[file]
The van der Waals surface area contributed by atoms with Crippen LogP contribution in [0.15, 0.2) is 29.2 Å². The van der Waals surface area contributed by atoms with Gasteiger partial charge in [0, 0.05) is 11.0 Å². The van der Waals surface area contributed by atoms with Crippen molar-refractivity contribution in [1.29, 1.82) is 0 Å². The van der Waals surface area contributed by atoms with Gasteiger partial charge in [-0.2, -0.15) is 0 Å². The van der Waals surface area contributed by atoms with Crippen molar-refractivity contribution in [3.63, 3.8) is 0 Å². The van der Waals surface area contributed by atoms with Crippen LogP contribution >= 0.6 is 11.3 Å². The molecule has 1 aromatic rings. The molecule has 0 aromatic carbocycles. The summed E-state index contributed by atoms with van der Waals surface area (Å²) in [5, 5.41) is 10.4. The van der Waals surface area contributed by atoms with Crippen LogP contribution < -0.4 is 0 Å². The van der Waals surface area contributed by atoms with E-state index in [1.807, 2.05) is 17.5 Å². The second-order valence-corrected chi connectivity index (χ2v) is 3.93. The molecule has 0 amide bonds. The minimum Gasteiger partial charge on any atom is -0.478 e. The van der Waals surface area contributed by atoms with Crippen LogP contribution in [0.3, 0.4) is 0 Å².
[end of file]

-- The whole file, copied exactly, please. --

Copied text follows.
The van der Waals surface area contributed by atoms with Crippen LogP contribution in [0.15, 0.2) is 29.2 Å². The van der Waals surface area contributed by atoms with Gasteiger partial charge in [0, 0.05) is 11.0 Å². The van der Waals surface area contributed by atoms with Crippen molar-refractivity contribution in [1.29, 1.82) is 0 Å². The van der Waals surface area contributed by atoms with Gasteiger partial charge in [-0.2, -0.15) is 0 Å². The van der Waals surface area contributed by atoms with Crippen molar-refractivity contribution in [3.63, 3.8) is 0 Å². The van der Waals surface area contributed by atoms with Crippen LogP contribution >= 0.6 is 11.3 Å². The molecule has 1 aromatic rings. The molecule has 0 aromatic carbocycles. The summed E-state index contributed by atoms with van der Waals surface area (Å²) in [5, 5.41) is 10.4. The van der Waals surface area contributed by atoms with Crippen LogP contribution < -0.4 is 0 Å². The van der Waals surface area contributed by atoms with E-state index in [1.807, 2.05) is 17.5 Å². The second-order valence-corrected chi connectivity index (χ2v) is 3.93. The molecule has 0 amide bonds. The minimum Gasteiger partial charge on any atom is -0.478 e. The van der Waals surface area contributed by atoms with Crippen LogP contribution in [0.3, 0.4) is 0 Å².